Hey, this vinyl playing thing is pretty fun!

My first ever trip to purchase vinyl met with good results but I’ve already decided to avoid buying new records. I’ll take the hand-me-downs instead. I was aware that new vinyl releases were expensive but it wasn’t until browsing through a bin of new releases did the costs of this wave of nostalgia really sink in. New vinyl was going for anywhere from 15-45 dollars (even higher for certain items). Consumers complained when CDs were nearing the twenty dollar mark but vinyl sales increased dramatically again in 2014 so price must not be a problem. I purchased 4 records (3 used, 1 new) and still have money left on my gift certificate. I bought Deep Purple Made In Japan, Bruce Springsteen The River and Blue Oyster Cult’s self titled album all used. The only new record I picked up was The Beach Boys The Smile Sessions and if it wasn’t for the fact I was using a gift certificate I might have passed on the record and its 24 dollar price tag. I am enjoying listening to LPs even if I have to physically get up from my comfortable seat and flip the disc over or put on a different record. The idea that it takes a little effort to enjoy 20 minutes of bliss is a very fair exchange and I pay more attention to how the tracks are organized since it feels like it matters. The Smile Sessions is a good example of the importance of track order, my favorite section of music is all on side two of the first record: Wonderful, Look (Song For Children), Child is Father of the Man and Surf’s Up. It is a different experience listening to these songs grouped together instead of listening to the same sequence on CD. I start to wonder about the artist’s intent more since sequencing takes on greater importance when the listener can only hear a side at a time. I am an album-oriented listener meaning I like to listen to the whole album start to finish but I’m already starting to needle drop certain tracks or, in this example, start with side two. As a father of three children, I’m lucky to listen to anything at home. All the songs get mixed in my ears with the constant hollering of “Daddy!, Daddy! or the sounds of sibling rivalry. But I like the ritual of getting out a record and placing it on the turntable and my kids are fascinated by it. My 4 year-old is still trying to figure out the mystery of where the sound is coming from and I’m not ready to tell him just yet. Why spoil all the fun?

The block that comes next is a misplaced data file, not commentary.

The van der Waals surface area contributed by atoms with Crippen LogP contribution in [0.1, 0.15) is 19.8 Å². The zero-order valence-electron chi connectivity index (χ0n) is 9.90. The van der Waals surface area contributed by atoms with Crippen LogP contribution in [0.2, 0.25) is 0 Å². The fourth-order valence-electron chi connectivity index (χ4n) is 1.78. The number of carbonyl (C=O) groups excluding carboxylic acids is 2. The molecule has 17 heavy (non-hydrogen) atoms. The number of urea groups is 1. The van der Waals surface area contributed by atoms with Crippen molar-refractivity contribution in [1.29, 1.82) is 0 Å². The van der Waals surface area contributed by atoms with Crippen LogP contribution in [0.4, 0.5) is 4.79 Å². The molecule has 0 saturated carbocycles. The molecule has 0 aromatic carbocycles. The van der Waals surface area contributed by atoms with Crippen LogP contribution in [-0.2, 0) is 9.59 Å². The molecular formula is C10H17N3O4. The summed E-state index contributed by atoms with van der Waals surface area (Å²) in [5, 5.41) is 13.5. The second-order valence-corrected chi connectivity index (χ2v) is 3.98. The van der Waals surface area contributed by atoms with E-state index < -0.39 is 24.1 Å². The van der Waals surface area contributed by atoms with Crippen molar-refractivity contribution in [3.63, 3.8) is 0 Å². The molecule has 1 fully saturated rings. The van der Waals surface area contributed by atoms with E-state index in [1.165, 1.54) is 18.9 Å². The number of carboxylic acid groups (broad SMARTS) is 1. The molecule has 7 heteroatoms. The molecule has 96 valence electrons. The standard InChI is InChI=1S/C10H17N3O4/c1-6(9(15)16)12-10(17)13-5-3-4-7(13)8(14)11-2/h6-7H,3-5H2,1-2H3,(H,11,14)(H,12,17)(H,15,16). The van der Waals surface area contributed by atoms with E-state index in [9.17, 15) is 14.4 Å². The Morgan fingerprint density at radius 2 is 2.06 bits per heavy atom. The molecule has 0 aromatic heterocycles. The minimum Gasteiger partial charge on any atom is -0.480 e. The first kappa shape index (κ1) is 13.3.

3 thoughts on “Hey, this vinyl playing thing is pretty fun!

  1. A couple years ago I went through a retro-vinyl phase. The thing I loved best about vinyl was the shopping – looking for a gem at a bargain price. Look around where you live for used vinyl shops, Goodwill stores, library sales, etc. One of the best places I found was my friends of the library bookstore. They sold all records for 50 cents each. Eventually I went back to Spotify because it was too convenient, and I preferred specific tracks too much. With LPs, the natural mode is to listen to whole sides.

    • Yes, amazing how much format impacts listening habits. Felt like I missed out on something I was too young for the days of friends getting together just to listen to records.

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